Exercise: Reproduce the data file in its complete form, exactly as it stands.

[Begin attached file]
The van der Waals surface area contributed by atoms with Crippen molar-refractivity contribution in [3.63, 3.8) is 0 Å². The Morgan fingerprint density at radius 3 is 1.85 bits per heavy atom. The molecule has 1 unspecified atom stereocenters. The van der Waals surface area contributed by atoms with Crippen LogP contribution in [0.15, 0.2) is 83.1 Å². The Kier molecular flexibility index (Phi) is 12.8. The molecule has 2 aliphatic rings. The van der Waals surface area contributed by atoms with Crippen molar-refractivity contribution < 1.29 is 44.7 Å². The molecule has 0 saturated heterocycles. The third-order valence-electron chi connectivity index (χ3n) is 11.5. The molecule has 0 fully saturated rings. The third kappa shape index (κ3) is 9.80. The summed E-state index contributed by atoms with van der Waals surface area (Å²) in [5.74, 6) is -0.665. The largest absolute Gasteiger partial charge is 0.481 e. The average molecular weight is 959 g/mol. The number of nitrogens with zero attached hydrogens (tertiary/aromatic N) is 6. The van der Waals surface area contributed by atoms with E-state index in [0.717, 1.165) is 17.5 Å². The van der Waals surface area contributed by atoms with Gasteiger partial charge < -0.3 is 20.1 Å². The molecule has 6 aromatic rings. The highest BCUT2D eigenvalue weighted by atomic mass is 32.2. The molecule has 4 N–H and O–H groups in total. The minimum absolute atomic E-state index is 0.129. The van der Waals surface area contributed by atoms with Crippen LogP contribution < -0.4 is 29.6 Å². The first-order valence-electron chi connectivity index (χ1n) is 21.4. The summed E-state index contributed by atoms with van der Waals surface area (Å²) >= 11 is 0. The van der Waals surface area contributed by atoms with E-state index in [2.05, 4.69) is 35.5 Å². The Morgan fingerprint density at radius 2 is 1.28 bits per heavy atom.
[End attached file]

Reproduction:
The van der Waals surface area contributed by atoms with Crippen molar-refractivity contribution in [3.63, 3.8) is 0 Å². The Morgan fingerprint density at radius 3 is 1.85 bits per heavy atom. The molecule has 1 unspecified atom stereocenters. The van der Waals surface area contributed by atoms with Crippen LogP contribution in [0.15, 0.2) is 83.1 Å². The Kier molecular flexibility index (Phi) is 12.8. The molecule has 2 aliphatic rings. The van der Waals surface area contributed by atoms with Crippen molar-refractivity contribution < 1.29 is 44.7 Å². The molecule has 0 saturated heterocycles. The third-order valence-electron chi connectivity index (χ3n) is 11.5. The molecule has 0 fully saturated rings. The third kappa shape index (κ3) is 9.80. The summed E-state index contributed by atoms with van der Waals surface area (Å²) in [5.74, 6) is -0.665. The largest absolute Gasteiger partial charge is 0.481 e. The average molecular weight is 959 g/mol. The number of nitrogens with zero attached hydrogens (tertiary/aromatic N) is 6. The van der Waals surface area contributed by atoms with E-state index in [0.717, 1.165) is 17.5 Å². The van der Waals surface area contributed by atoms with Gasteiger partial charge < -0.3 is 20.1 Å². The molecule has 6 aromatic rings. The highest BCUT2D eigenvalue weighted by atomic mass is 32.2. The molecule has 4 N–H and O–H groups in total. The minimum absolute atomic E-state index is 0.129. The van der Waals surface area contributed by atoms with Crippen LogP contribution < -0.4 is 29.6 Å². The first-order valence-electron chi connectivity index (χ1n) is 21.4. The summed E-state index contributed by atoms with van der Waals surface area (Å²) >= 11 is 0. The van der Waals surface area contributed by atoms with E-state index in [2.05, 4.69) is 35.5 Å². The Morgan fingerprint density at radius 2 is 1.28 bits per heavy atom.